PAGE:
Since this is my first review of the year, it’s a good time to mention one of my annual music resolutions. I try to evolve my listening habits with

4 years ago

Since this is my first review of the year, it’s a good time to mention one of my annual music resolutions. I try to evolve my listening habits with a new focus come Jan. 1, with this year’s theme being to cut down on my “Lazy List.” With all the music out there that interests me, I frequently shelve artists to listen to “later,” which often never comes. I’m aiming to be more impulsive and simply press play on these artists instead of adding new names to the list.

Thy Catafalque is certainly a worthy candidate to kick off both this personal trend and another year of excellent new metal. Tamás Kátai has steered the group’s 20-year career through a myriad of genres, establishing Thy Catafalque as one of the premiere voices in avant-garde metal. The challenge for bands approaching this malleable subgenre is figuring out how to craft something that feels invigorating and experimental while still having some semblance of cohesion. During my initial foray into their discography over the last month or so, it’s abundantly clear that Kátai and his collaborators excel at achieving this balance and writing exceptional music in the process.

For newcomers and longtime fans alike, Naiv is yet another strong installment from the band that’s worth spending extra time with this year.  Kátai’s tenth release with the project continues along a similar trajectory as recent Thy Catafalque records, with an extra bit of energy infused into each element of the band’s sound. All the avant-garde and progressive stylings still exhibit the same dynamic qualities heard on previous Thy Catafalque releases, but the delivery boasts some extra “oomph” with each new passage and idea.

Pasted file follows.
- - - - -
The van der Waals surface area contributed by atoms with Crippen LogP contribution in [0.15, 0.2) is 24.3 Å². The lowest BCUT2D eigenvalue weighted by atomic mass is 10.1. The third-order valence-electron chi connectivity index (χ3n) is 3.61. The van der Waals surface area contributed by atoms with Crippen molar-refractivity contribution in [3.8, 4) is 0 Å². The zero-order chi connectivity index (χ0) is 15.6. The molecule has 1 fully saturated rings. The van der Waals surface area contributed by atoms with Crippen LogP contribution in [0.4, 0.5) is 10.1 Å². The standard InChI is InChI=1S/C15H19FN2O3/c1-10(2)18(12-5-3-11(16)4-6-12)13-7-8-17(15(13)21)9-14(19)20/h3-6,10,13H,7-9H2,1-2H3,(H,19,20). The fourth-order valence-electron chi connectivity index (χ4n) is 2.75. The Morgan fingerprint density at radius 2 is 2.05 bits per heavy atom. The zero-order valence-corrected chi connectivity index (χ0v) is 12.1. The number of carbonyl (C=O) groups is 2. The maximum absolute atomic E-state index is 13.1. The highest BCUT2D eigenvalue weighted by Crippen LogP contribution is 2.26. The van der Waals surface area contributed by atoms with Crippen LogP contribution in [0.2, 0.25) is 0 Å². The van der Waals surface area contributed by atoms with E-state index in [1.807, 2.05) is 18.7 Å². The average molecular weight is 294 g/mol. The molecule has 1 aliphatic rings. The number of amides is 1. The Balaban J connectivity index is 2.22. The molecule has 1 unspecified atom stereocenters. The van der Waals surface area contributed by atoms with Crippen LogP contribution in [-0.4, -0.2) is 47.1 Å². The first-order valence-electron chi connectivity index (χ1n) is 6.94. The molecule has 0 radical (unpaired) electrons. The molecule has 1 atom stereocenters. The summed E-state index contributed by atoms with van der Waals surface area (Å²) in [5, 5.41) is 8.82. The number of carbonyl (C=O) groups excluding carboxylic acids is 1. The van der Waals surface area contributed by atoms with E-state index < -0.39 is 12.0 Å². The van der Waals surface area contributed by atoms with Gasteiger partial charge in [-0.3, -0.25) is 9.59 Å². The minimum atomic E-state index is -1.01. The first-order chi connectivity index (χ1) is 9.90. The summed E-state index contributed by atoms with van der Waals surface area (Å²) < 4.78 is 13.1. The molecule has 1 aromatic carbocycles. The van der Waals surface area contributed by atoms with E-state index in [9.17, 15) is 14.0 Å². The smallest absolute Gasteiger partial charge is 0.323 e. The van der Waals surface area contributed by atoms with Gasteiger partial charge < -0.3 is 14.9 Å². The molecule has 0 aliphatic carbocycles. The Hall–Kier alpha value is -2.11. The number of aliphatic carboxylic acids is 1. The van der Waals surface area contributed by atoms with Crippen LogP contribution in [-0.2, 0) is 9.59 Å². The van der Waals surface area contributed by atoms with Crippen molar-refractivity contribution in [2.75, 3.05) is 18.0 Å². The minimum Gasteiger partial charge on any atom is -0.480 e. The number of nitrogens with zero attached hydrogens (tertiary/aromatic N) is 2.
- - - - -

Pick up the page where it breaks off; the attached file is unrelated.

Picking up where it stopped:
“A bolyongás ideje” is a quality opener with nice blackened progressive themes. Yet, the album’s creativity truly takes off with “Tsitsushka” immediately after. The track’s diversity of sounds alone is impressive, but it’s the way Kátai seamlessly weaves them together that’s truly awing. The song opens with a goth-rock-tinged heavy metal riff which dives into waves of vintage, progressive electronic atmospheres. On top of it all, the midsection revolves around snapping, funky bass lines that cushion some punchy saxophone. As a chorus of trumpets and warm, whimsical synth notes appear at the conclusion of the track, you simply have to look back and appreciate what an incredible bricolage the track is.

“Embersólyom” is equally eclectic in all the best ways, blending more of that classic, John Carpenter synth magic with driving metal riffs and mystical Hungarian folk music. Tracks like this just feel so massive yet welcoming, as if Kátai and his collaborators are eagerly welcoming the listener to accompany them on an epic adventure. And whatever lies ahead on that journey, Thy Catafalque provides an incredibly fun soundtrack. Even with the sinister, black metal rasps at the center of “A valóság kazamatái,” the track has an infectious post-punk-adjacent bounce that runs through every performance. And if you’re not up and dancing along to the flute-driven beat on “Kék madár (Négy kép),” your soul must be dark and cold.

Above all else, it’s this dedication to making truly enjoyable music that sets Thy Catafalque apart, something that’s especially prominent on Naiv. There’s still plenty of weirdness on display to please avant-garde metal purists (if there are any). But unlike other bands in the genre with rigid, overly serious views of their output, Thy Catafalque manage to present bold, engaging ideas and still have fun doing it. Naiv sets the bar high for new metal in 2020, but I have a feeling we’ll be taking about this album long after this year is done.

Naiv is available Jan. 24 via Season of Mist.

Scott Murphy

Published 4 years ago